Bangladesh’s insurance penetration and financial inclusion through tech-era innovations are poised for a quantum leap with a novel acceleratory body matching with the new economy, sources said.
The Insurance Regulatory Sandbox, first of its kind in the country’s financial history, is tasked to introduce new concepts and products apace with fast-changing economic operations amidst the fourth industrial revolution.
The Insurance Development and Regulatory Authority (IDRA) which now governs 81 insurers has made the move to introduce the regulatory sandbox pivoted by artificial intelligence or AI.
As designed, the Insurance Regulatory Sandbox is to reduce regulatory hurdles for companies that want to introduce new concepts and products at the same speed as insurance-technology develops.
Such sandbox is available in neighbouring economies like India, Pakistan and Malaysia apart from the developed hemisphere of the globe encompassing Europe and the USA.
The IDRA has prepared an operational guideline for this matter. It will organise a consultation with major stakeholders to be held on June 08 next.
The modus operandi in the guidebook will be applicable to insurers, any financial institution, any insurtech or startup, or any individual or institution the regulator allows.
An executive of the IDRA told the FE that they would prioritise product development, e-commerce, claim-settlement services, or underwriting matters under the sandbox.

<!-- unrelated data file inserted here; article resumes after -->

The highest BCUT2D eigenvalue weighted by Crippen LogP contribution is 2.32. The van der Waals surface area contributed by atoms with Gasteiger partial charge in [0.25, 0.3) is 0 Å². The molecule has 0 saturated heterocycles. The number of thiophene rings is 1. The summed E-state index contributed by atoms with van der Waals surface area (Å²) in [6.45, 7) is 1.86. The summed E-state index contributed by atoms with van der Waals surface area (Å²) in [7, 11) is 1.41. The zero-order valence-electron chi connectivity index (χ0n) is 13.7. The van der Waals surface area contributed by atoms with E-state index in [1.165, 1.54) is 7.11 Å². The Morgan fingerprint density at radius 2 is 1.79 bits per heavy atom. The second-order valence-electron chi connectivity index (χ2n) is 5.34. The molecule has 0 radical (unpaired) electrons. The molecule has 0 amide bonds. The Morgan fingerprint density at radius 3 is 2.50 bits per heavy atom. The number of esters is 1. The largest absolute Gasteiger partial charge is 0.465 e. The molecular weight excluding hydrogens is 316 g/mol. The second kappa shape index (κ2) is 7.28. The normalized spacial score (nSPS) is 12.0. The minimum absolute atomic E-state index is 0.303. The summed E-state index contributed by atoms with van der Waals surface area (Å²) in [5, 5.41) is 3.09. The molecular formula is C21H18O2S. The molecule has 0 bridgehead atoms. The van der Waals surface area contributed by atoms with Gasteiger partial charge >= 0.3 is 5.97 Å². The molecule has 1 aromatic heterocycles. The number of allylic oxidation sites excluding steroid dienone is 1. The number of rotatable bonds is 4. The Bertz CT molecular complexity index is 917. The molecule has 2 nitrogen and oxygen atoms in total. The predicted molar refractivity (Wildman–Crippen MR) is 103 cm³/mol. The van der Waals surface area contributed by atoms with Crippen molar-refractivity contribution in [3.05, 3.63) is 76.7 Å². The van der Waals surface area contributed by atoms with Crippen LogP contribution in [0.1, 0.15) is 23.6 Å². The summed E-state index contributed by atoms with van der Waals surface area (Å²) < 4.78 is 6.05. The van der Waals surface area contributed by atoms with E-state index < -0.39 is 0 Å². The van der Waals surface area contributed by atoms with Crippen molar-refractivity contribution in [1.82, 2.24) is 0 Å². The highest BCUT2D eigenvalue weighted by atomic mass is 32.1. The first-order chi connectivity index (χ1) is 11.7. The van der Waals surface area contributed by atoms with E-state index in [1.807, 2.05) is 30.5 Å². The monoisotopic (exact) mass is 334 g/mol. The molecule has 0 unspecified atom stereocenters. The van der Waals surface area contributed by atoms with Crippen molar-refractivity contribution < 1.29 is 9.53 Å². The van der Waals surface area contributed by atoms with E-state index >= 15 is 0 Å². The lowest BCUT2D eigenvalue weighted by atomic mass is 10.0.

He thinks this is important as there are many issues that do not now match or cover the traditional regulatory rules and regulations.
He mentions that there is a use of artificial intelligence or AI in many issues, including rate making, but the regulator may not approve it. Now, under the regulatory sandbox, any fintech or startup may propose it for the introduction.
“We believe many innovative ideas and thinking may revolutionize the industry under the sandbox,” he says on an upbeat note about the up-and-coming insurance promoter.
The regulator will give permission for innovations for test cases or feasibility studies and later that will be introduced in the insurance industry.
Another insider in the IDRA told the FE that Bangladesh’s insurance industry is not growing as expected on many grounds one of which is lack of innovative ideas. The regulatory sandbox may help overcome such hurdles and look for ways to survive the AI-driven revolutionary changes, he hopes.
He also forecasts that engaging the insurers and encouraging forward-thinking and developing new products and services will strengthen them financially.
Nurur Rahman, a US-based data scientist, told the FE that the insurance industry worldwide uses traditional tools and methods for actuarial rate-making that are limited in scope and capabilities.
But these methods are not suitable for handling millions of customers with hundreds of attributes. This is where artificial intelligence or AI comes into play, providing a new standard of pricing models significantly improved performance, he notes.
“Sandboxes will give businesses the chance to develop services that might be outside of the status quo and encourage companies to explore ideas that could better serve employees as well as customers,” said Mr Nurur Rahman, who is familiar with such developments in the United States of America. He said AI can play a significant role in actuarial rate-making for the insurance industry in Bangladesh by helping insurers analyze data, create sophisticated yet explainable predictive models, personalize rates, and streamline the rate-making process.
“AI algorithms can process large amounts of data, including demographics, claims, and policyholder-behavior data, to identify patterns and relationships that can inform rate-making decisions.” The insurance regulatory-sandbox operation guidelines also include eligibility of applications, approval rules, and other operational issues.
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